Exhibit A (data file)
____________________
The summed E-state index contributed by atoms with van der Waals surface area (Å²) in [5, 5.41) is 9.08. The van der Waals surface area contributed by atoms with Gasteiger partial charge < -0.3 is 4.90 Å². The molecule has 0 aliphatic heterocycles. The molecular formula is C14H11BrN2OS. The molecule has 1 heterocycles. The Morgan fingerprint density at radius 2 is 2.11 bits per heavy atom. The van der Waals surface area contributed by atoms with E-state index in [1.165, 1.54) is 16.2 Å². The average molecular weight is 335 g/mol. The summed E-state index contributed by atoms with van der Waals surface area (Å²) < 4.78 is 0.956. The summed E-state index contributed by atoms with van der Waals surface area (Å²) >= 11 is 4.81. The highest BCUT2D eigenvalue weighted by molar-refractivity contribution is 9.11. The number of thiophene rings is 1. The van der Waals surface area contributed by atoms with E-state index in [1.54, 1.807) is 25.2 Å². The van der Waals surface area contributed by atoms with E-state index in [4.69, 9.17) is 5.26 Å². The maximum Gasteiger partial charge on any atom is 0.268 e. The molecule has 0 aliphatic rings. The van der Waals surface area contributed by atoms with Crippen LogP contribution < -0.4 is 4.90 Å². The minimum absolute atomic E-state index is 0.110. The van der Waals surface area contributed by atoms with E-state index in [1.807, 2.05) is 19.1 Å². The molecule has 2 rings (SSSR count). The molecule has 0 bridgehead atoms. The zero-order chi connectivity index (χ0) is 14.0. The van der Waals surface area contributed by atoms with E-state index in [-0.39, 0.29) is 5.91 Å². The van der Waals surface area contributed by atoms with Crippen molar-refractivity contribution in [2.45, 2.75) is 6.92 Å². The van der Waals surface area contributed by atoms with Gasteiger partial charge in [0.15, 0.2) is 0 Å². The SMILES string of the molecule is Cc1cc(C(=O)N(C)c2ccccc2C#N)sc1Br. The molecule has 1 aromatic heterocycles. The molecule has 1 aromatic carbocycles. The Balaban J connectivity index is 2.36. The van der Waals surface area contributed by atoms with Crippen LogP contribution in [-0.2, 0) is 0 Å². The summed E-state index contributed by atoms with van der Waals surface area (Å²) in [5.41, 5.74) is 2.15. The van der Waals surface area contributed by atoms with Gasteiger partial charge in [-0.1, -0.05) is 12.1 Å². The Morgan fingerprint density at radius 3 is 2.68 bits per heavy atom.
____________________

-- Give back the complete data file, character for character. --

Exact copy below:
The summed E-state index contributed by atoms with van der Waals surface area (Å²) in [5, 5.41) is 9.08. The van der Waals surface area contributed by atoms with Gasteiger partial charge < -0.3 is 4.90 Å². The molecule has 0 aliphatic heterocycles. The molecular formula is C14H11BrN2OS. The molecule has 1 heterocycles. The Morgan fingerprint density at radius 2 is 2.11 bits per heavy atom. The van der Waals surface area contributed by atoms with E-state index in [1.165, 1.54) is 16.2 Å². The average molecular weight is 335 g/mol. The summed E-state index contributed by atoms with van der Waals surface area (Å²) < 4.78 is 0.956. The summed E-state index contributed by atoms with van der Waals surface area (Å²) >= 11 is 4.81. The highest BCUT2D eigenvalue weighted by molar-refractivity contribution is 9.11. The number of thiophene rings is 1. The van der Waals surface area contributed by atoms with E-state index in [1.54, 1.807) is 25.2 Å². The van der Waals surface area contributed by atoms with E-state index in [4.69, 9.17) is 5.26 Å². The maximum Gasteiger partial charge on any atom is 0.268 e. The molecule has 0 aliphatic rings. The van der Waals surface area contributed by atoms with Crippen LogP contribution < -0.4 is 4.90 Å². The minimum absolute atomic E-state index is 0.110. The van der Waals surface area contributed by atoms with E-state index in [1.807, 2.05) is 19.1 Å². The molecule has 2 rings (SSSR count). The molecule has 0 bridgehead atoms. The zero-order chi connectivity index (χ0) is 14.0. The van der Waals surface area contributed by atoms with E-state index in [-0.39, 0.29) is 5.91 Å². The van der Waals surface area contributed by atoms with Crippen molar-refractivity contribution in [2.45, 2.75) is 6.92 Å². The van der Waals surface area contributed by atoms with Gasteiger partial charge in [0.15, 0.2) is 0 Å². The SMILES string of the molecule is Cc1cc(C(=O)N(C)c2ccccc2C#N)sc1Br. The molecule has 1 aromatic heterocycles. The molecule has 1 aromatic carbocycles. The Balaban J connectivity index is 2.36. The van der Waals surface area contributed by atoms with Crippen LogP contribution in [-0.2, 0) is 0 Å². The summed E-state index contributed by atoms with van der Waals surface area (Å²) in [5.41, 5.74) is 2.15. The van der Waals surface area contributed by atoms with Gasteiger partial charge in [-0.1, -0.05) is 12.1 Å². The Morgan fingerprint density at radius 3 is 2.68 bits per heavy atom.